Events

Work

Many people move to the Randstad area (including The Hague, Amsterdam, Rotterdam) either for a year out, work (as an Expatriate) or to join partners (who are mostly either Expatriates or Dutch). There are specialist websites for English and non-Dutch speakers looking to work in The Hague (and Randstad area) and a good place to start; Blue Lynx - Employment by Language.

Immigration matters are dealt with by the Immigration Service IND. Registration is done by both police and municipalities. Immigration policy is restrictive and deliberately bureaucratic. That is especially true for non-EU citizens.

European Union citizens do not require a work permit. Australians, New Zealanders and Canadians are afforded a one year working-holiday visa. In general the employer must apply for work permits. Immigration is easier for "knowledge migrants" earning a gross annual salary of over € 45 000 (over € 33 000 for those under 30).

Buy

The entrance to the Passage, the Netherlands' oldest shopping centre.

The lively and historical centre of The Hague is perfect for a day of shopping. The shopping area around the Spuistraat and Grote Marktstraat is busy seven days a week. Most of the main department stores are located in this shopping area.

You can find the best shopping in The Hague on the side streets that circle out from the city centre. While lots of them are upscale, you can find a few bargain stores dotted here and there.

  • The American Book Center, Lange Poten 23,  +31 70 3642742. This unique store sells new and used English titles and caters to both expats and locals. If you're dragging extra copies of books across Europe, but don't want to throw them away, try trading them in here.

Eat

Just as Indian restaurants abound in the UK, the Netherlands has an excellent tradition in Indonesian and colonial Dutch-Indies cuisine. After Indonesia became independent from the Netherlands in 1945, the country received a large number of former colonials from Dutch and mixed descent who had been forced to leave the newly independent colony. The Hague received a relatively large number of these people and is still a centre of the Dutch-Indonesian community.

Indonesian, city centre

Indonesian, out of the centre

Michelin starred restaurants

Organic

Other

Drink

Bars and Pubs

  • Boterwaag. Opposite September, housed in a former weighing building it's a spacious and atmospheric venue. The Boterwaag is a wheelchair friendly cafe.
  • Grand Cafe Grote Markt. GC is a particular, “green-focused” bar/restaurant that recreates the lively feelin’ of Global Village livin’. It will fill you up with fine organic food & wines, pure tasteful beers, international bar-bites, cocktails & shots.
  • September. Locate next to De Zwarte Ruiter.
  • Supermarkt. W 09:00 PM - 01:00 AM Th F Sa 09:00 PM - 03:00 AM. A bar cum live rock venue, next to September and De Zwarte Ruiter.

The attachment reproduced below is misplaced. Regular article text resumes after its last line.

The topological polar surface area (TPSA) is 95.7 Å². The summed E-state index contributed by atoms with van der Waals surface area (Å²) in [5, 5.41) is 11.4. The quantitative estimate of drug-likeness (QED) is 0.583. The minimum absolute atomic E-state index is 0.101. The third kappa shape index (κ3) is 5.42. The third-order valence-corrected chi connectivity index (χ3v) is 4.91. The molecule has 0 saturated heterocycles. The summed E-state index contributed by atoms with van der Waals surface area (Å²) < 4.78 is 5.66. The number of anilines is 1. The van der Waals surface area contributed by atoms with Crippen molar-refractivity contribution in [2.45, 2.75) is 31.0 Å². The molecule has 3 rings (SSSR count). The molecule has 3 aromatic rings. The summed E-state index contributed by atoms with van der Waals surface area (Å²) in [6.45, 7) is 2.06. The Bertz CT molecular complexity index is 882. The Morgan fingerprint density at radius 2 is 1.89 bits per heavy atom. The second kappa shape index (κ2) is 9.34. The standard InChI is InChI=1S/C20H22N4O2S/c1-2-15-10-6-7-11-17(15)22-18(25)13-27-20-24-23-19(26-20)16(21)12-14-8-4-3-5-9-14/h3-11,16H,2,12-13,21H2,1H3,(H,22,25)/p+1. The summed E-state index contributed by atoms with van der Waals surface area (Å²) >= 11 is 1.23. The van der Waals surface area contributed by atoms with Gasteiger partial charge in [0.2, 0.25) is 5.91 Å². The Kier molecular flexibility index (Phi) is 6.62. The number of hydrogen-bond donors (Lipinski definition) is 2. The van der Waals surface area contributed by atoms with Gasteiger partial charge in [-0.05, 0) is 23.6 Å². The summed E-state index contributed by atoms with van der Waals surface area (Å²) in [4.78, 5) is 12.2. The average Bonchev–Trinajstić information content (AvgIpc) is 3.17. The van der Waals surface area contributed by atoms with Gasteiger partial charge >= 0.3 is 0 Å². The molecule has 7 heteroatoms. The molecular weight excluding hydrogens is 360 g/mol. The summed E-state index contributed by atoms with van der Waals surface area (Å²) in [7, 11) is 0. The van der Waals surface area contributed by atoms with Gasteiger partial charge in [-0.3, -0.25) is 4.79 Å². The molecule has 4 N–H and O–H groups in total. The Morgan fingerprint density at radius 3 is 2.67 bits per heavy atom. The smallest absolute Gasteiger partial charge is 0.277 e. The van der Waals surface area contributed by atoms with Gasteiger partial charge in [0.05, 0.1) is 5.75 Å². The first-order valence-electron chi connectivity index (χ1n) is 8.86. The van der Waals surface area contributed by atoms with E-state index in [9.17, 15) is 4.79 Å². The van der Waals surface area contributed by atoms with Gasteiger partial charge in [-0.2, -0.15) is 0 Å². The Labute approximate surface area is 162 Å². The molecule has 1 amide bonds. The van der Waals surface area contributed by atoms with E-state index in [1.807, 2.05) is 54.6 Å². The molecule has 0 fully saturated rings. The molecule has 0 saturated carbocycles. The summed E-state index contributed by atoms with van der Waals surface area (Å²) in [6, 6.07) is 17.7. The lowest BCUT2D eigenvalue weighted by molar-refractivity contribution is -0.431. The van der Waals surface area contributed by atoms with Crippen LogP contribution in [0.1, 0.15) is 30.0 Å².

• Zeta. Locate between De Zwarte Ruiter and VaVoom Tikiroom.

Coffeeshops

As everywhere in The Netherlands, the possession (of small quantities) and use of cannabis (hash and weed) is tolerated in The Hague. Since Amsterdam draws more coffee-shop tourism prices are lower in The Hague. Some renowned places:

Please remember that possessing large quantities of hasheesh or cannabis is a crime in The Netherlands, and please do not take stuff with you when leaving The Netherlands (you can be punished severely in neighbouring countries). It's also unwise to buy for someone else, especially if it's a foreigner as you can be punished in his or her country of origin (it has happened).

A noteworthy fact is that smoking tobacco is currently banned inside food and drink establishments — even coffeeshops! That being said, tobacco smoking appears to be tolerated in coffee shops, and their pre-rolled joints are often mixed with tobacco.

Nightclubs

Sleep

Hotel Des Indes, arguably The Hague's most famous hotel.

Despite its size and international prominence, the Hague does not boast many hotels. Most of them are geared towards business guests, although there is a fair selection across price ranges. As the Randstad is very well connected with frequent train services, as well as trams and buses, you may also consider accommodation in the neighbouring cities of Delft, Leiden, Zoetermeer, Rijswijk or even Rotterdam.

Budget

Mid-range

Splurge

Stay safe

You should take normal precautions against pickpockets and baggage theft, especially in the main shopping streets, in trams and trains, at stations, and anywhere where tourists congregate. Street begging is common around the Hollands Spoor train station and at the Grote Markt. Most of them are homeless and non-aggressive and a simple 'no' will be enough. At night, the city centre is quite safe because of the large number of police cameras monitoring this area. Neighbourhoods southwest of the centre are less affluent and may not be as safe. The area between Zuiderpark and Hollands Spoor has a bad reputation due to the increasing number of street gangs. Schilderswijk and Transvaal areas are blocks that should be avoided after dark. If you are unsure, take a taxi to your destination. Taking a tram is also considered safe, as the so-called 'risky lines' in this area now have a security team on board from 8PM till 1AM.

Cope

Embassies

  • Burundi, Carnegielaan 4-14, 2517 KH.

Go next

Quaint cities like Delft, known for its famous blue pottery, and the university town of Leiden are just 15 minutes by train.

Routes through The Hague

Amsterdam Leiden  N  S  Delft
END  W  E  Zoetermeer Arnhem


This article is issued from Wikivoyage - version of the Sunday, January 17, 2016. The text is available under the Creative Commons Attribution/Share Alike but additional terms may apply for the media files.